Rise of personal technology in criminal proceedings poses risks to individuals' rights

ScienceDaily | 1/10/2017 | Staff
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Information such as location, travel patterns and even physiological details such as heart rate and activity levels could be retrieved from devices as a part of criminal investigations. Such technology offers new tools to law enforcement, but raises unique issues regarding important constitutional rights such as self-incrimination, according to the report.

Courtrooms also are poised to change because of technology, with teleconferencing, digital records and even virtual reality entering the scene -- all intended to speed up proceedings and reduce the cost to the justice system. These technologies raise issues of fairness for defendants and may change the notion of whether a trial by videoconference is equal to proceedings where everyone appears in person, according to the report.

Changes - Law - Justice - Systems - Time

"When changes are gradual, the law and the criminal justice systems have time to react and adapt naturally as conflicts appear," said Brian Jackson, lead author of the study and a physical scientist at RAND, a nonprofit research organization. "But new technologies are developing rapidly and are likely to create conflicts before the legal system is fully prepared to deal with them."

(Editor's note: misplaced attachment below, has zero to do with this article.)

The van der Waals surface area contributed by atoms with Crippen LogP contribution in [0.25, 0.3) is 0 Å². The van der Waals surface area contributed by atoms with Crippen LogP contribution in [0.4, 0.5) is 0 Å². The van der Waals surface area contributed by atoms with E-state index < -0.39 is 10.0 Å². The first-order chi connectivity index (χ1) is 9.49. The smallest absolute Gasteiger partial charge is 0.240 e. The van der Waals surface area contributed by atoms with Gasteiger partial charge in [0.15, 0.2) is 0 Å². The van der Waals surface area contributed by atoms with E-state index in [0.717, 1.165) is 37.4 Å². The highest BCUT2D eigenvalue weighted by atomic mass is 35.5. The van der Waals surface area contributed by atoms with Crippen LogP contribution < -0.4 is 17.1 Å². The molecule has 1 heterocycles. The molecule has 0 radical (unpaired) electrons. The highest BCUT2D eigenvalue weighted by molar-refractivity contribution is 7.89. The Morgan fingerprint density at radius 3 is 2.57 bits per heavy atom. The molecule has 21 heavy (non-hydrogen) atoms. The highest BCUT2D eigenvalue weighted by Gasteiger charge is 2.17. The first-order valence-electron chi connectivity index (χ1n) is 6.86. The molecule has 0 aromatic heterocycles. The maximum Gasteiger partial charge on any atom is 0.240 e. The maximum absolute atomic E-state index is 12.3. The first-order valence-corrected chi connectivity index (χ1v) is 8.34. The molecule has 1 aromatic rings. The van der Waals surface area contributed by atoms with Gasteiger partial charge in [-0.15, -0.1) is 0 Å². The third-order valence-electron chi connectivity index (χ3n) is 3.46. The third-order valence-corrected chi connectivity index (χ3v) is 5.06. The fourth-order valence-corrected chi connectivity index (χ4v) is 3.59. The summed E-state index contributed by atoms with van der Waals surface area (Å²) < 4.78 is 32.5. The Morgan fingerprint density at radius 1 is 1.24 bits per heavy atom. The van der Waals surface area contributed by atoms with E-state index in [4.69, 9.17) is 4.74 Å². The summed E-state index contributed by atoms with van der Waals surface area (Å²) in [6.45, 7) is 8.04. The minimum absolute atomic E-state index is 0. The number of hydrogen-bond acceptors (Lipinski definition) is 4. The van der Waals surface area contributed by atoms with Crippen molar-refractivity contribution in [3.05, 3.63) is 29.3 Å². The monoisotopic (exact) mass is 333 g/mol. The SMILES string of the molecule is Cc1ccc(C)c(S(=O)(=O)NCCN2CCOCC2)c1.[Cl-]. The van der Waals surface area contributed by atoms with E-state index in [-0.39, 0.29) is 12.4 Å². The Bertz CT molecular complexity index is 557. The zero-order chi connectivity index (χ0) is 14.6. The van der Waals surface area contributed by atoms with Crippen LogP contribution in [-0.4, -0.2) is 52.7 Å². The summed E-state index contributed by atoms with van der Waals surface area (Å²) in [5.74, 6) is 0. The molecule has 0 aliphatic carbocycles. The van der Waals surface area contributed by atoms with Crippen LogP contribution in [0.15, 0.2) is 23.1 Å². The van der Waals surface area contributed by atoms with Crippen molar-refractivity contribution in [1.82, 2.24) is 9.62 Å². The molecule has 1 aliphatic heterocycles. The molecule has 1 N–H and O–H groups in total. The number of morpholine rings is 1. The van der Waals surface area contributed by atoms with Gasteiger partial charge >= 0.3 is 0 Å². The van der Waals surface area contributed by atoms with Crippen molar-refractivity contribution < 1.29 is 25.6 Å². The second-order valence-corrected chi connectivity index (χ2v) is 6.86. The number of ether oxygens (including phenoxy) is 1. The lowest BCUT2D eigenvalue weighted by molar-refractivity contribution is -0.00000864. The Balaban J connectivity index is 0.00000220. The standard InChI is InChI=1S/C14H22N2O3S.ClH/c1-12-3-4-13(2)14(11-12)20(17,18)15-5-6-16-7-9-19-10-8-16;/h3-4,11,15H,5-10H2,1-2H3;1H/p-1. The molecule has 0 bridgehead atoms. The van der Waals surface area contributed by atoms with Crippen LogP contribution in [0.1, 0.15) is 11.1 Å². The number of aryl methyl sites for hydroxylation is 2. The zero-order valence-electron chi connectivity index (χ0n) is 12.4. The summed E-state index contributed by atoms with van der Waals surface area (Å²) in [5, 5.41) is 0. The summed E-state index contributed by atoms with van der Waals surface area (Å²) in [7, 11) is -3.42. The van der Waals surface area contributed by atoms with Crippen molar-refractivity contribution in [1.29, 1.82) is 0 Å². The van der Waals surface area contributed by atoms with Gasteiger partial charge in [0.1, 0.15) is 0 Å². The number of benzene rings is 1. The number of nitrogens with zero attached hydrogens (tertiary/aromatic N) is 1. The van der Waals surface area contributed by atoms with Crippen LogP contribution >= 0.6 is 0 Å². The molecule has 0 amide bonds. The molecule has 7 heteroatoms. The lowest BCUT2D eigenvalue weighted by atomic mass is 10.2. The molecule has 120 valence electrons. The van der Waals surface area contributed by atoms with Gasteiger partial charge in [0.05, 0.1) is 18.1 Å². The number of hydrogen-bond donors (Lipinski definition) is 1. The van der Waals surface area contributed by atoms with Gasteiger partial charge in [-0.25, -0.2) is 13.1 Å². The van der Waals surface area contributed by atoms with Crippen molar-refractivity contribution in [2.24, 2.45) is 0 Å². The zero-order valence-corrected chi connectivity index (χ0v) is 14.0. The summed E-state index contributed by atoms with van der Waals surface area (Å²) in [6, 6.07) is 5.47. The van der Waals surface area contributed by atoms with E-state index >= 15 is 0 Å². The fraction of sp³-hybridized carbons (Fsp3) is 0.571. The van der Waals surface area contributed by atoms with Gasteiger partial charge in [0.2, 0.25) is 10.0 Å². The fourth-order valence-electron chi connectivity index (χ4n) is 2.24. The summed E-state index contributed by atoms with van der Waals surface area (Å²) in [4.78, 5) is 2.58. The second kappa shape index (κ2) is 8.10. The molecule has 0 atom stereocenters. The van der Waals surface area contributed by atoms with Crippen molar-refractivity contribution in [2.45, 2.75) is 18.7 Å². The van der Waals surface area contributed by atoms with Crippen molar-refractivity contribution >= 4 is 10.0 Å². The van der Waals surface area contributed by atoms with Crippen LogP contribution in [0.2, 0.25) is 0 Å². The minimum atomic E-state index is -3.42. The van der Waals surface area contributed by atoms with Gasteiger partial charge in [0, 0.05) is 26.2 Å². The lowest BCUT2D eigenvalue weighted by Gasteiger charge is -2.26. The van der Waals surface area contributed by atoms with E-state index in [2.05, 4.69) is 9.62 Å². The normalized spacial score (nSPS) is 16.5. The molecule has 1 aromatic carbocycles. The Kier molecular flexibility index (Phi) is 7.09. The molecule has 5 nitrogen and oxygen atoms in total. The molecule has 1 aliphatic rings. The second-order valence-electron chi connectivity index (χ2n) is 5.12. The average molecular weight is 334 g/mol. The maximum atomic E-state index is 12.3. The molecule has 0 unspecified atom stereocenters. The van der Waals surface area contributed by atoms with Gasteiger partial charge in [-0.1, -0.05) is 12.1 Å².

Both the courts and law enforcement agencies need to make greater efforts to identify the conflicts ahead, as well educate the criminal justice workforce about how to both properly use and address concerns regarding the emerging tools, according to the report.

Efforts - Disputes - Technology - Point - Example

These efforts should focus on trying to identify and arbitrate disputes about technology before they reach a critical point. One example of such a conflict was when investigators probing the mass shooting that took place in San Bernardino in 2015 wanted to unlock a smartphone belonging to one of the shooters. Those efforts were delayed while investigators unsuccessfully tried to convince the phone's manufacturer to aid their efforts.

Researchers say working through the issues surrounding new technologies outside the pressure of a public safety...
(Excerpt) Read more at: ScienceDaily
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